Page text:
2001 Conference Proceedings

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RJ Cooper, president, RJ Cooper & Assoc., Inc.

After researching the entire field of Assistive Technology, looking for 'gaps' in development, the author has found that the population of young, blind children, has seen less software development than any other disability group. These children, ranging in age from 3-10 years old, that are from completely to legally blind, and from physically able-bodied to disabled, have very few software options.

There are, however, many options for adults, that are physically capable. But these programs cost $500 and more. Also, these options only exist for pC's with only one program available for Macintosh, which is still the prevalent computer in most school systems in the United States. Further, these screenreaders often require many memorized keyboard combinations, all but impossible for young children to remember and/or execute. And to further make these tools inaccessible for young blind children is the complete lack of any training materials designed for younger users.

There are 5 areas of concern:

  1. Learning Braille
  2. Learning a GUI (graphical user interface)
  3. Accessing on-the-screen text
  4. Confirming keystrokes
  5. Accessing existing educational software

Learning Braille

It has been expressed by many teachers in contact with the author, to teach Braille at the youngest age possible. Currently there are several obstacles to attempting this at ages below 6.

  1. Braille spacing requires fine motor and sensory development that may not be present in children this young.
  2. Having the entire keyboard accessible presents too many distractors for children that are functiong at a young cognitive level.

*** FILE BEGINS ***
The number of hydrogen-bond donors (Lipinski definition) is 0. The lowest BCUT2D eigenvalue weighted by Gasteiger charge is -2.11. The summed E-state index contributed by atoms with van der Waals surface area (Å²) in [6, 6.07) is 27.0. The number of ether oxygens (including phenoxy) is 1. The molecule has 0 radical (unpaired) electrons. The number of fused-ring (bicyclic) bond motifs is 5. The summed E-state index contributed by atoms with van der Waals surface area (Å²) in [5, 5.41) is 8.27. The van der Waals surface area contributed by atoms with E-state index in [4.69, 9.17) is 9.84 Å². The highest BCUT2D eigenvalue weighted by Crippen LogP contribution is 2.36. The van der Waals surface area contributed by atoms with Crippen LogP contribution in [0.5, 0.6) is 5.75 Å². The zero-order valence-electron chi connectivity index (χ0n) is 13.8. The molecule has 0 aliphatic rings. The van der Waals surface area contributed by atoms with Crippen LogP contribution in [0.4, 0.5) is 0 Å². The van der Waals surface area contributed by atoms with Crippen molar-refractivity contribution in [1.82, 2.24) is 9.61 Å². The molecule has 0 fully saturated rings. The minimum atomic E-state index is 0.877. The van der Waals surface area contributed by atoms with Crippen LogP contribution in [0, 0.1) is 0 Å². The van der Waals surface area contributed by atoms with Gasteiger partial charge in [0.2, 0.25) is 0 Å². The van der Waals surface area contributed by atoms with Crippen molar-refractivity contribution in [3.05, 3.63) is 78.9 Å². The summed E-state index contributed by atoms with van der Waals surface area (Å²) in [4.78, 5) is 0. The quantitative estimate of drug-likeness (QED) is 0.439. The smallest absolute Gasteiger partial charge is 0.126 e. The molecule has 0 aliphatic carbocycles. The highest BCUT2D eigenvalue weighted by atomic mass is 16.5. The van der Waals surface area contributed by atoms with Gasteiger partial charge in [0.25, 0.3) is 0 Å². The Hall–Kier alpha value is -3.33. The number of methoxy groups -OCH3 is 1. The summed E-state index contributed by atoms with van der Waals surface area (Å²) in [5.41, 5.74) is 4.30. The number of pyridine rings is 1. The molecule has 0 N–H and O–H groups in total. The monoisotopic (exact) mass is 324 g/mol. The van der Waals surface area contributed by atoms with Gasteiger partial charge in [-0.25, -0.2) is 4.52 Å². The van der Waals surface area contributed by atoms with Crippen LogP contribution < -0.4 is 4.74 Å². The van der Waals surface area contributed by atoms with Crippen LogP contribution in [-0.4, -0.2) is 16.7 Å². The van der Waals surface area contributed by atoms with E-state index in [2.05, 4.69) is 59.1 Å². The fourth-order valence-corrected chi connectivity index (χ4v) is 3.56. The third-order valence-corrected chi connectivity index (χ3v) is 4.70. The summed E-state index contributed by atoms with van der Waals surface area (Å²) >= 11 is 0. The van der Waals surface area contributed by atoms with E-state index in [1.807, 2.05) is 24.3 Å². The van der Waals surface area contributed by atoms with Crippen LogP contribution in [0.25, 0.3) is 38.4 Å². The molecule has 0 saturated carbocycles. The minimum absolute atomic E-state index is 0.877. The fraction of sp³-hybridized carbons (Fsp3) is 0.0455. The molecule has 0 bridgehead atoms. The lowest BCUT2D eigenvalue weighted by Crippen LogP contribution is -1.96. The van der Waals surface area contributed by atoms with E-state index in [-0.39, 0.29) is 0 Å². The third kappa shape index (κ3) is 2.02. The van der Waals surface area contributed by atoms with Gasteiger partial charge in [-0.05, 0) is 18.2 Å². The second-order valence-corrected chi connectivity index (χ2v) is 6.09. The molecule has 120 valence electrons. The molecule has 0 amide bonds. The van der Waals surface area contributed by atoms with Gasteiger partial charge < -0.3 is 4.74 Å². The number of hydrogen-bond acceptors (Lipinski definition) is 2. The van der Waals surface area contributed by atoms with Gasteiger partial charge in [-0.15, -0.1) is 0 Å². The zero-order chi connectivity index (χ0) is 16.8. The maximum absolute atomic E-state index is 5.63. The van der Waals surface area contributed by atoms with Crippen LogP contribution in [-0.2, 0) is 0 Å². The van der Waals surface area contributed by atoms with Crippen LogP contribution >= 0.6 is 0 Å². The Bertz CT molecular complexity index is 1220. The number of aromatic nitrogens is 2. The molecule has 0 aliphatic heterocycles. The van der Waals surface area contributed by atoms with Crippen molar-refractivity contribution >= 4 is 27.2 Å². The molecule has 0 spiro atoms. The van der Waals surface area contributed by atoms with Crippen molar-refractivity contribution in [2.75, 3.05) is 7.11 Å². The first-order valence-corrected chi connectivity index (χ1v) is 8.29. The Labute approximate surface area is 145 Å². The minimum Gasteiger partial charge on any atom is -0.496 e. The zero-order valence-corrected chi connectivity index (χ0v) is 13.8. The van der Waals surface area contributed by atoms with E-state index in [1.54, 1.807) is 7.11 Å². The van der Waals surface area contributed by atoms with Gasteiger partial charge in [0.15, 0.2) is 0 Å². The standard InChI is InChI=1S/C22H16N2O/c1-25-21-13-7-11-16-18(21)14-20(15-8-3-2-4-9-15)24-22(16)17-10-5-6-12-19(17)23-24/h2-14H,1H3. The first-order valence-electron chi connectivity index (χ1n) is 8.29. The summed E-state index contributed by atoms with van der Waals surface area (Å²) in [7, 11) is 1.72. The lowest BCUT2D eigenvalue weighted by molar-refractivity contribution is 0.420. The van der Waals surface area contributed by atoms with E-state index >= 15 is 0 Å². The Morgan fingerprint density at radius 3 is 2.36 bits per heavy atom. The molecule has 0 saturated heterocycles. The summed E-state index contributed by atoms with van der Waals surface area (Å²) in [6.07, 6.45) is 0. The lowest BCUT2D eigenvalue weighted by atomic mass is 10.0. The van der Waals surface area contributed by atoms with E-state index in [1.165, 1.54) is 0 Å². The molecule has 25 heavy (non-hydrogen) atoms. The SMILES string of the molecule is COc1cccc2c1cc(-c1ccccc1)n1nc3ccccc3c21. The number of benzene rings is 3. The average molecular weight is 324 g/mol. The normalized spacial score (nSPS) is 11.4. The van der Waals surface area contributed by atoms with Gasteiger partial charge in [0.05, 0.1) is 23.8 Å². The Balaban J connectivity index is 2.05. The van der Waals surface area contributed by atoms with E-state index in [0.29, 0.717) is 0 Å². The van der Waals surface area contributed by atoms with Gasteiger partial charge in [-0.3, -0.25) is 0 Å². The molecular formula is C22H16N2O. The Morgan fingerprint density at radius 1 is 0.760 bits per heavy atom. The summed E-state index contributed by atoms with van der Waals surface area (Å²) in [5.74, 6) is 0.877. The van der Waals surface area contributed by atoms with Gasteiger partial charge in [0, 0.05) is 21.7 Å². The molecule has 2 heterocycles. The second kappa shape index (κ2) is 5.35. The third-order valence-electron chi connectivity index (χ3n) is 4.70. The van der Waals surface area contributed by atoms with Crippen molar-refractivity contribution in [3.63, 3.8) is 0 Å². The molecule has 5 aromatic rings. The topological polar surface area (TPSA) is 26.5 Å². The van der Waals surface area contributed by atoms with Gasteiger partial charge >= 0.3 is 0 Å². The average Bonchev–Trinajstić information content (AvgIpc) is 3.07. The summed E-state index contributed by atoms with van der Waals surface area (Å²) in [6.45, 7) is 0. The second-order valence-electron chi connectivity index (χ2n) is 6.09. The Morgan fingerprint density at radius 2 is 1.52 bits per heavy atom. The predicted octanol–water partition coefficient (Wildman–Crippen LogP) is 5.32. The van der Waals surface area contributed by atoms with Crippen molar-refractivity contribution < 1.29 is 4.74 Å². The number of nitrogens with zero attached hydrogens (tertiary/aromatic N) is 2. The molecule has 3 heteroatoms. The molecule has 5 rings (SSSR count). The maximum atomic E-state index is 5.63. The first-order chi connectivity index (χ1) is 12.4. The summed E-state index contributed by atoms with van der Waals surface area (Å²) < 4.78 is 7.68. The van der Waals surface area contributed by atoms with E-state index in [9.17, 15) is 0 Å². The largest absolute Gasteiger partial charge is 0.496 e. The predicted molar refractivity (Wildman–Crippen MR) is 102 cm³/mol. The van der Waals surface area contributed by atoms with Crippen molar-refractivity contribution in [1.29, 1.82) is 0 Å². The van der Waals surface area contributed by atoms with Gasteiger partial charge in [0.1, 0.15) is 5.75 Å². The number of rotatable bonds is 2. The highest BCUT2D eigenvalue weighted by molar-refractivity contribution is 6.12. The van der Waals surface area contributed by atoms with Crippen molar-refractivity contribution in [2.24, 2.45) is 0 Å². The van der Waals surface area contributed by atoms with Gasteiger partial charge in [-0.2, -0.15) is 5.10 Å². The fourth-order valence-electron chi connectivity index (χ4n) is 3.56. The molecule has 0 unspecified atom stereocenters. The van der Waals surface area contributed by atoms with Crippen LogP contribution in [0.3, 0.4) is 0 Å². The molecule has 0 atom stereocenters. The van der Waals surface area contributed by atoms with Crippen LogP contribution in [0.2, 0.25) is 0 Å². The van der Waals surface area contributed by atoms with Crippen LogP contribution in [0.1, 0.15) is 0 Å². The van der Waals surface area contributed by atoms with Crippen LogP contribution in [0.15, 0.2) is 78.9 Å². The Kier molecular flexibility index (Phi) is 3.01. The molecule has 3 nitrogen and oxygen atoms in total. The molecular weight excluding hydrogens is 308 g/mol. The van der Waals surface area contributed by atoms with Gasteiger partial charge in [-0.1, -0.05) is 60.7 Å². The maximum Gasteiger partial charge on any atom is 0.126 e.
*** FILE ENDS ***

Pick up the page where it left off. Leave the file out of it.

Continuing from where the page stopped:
3. Feedback is not simple and obvious enough.

The author has developed and tested responses to the above problems:

  1. The author has developed tactile/braille overlays for the popular IntelliKeys keyboard (IntelliTools). These consist of braille versions of the standard overlays that come with the keyboard. These braille cells are spaced approximately one inch apart, but consist of traditional intra-cell spacing and size.
  2. Using a legal size of paper, cutouts can be made over just the target letters of the software. For example, if the learner's name is RJ, then only those cells would be available. This is a simple and low tech solution
  3. Using proven special needs software that was developed over 10 years ago, and has provisions for blind users, Spell-A-Word, feedback is simple, obvious, and always auditory.

Learning a GUI (Graphical User Interface)

Although a controversial subject, some teachers and parents expressed an interest in having their child learn about a mouse, icons, buttons, and other elements of the popular graphical user interface, prevalent in Windows and MacOS. Many professionals see no use in this, as most blind users interact with their computers through a text-based screenreader, such as the popular JAWS (Henter-Joyce). Other screenreaders to provide access to the standard GUI's through speech feedback and other unique methods, such as vibration technology.

In the interest of serving those persons wishing early instruction of the GUI, the author has developed and tested a training program, Find The Buttons, which gives auditory feedback of mouse position, relative to on-screen buttons and screen borders. Feedback is entertaining, with the content capable of being authored to simulate a GUI desktop, or a story, or a lesson.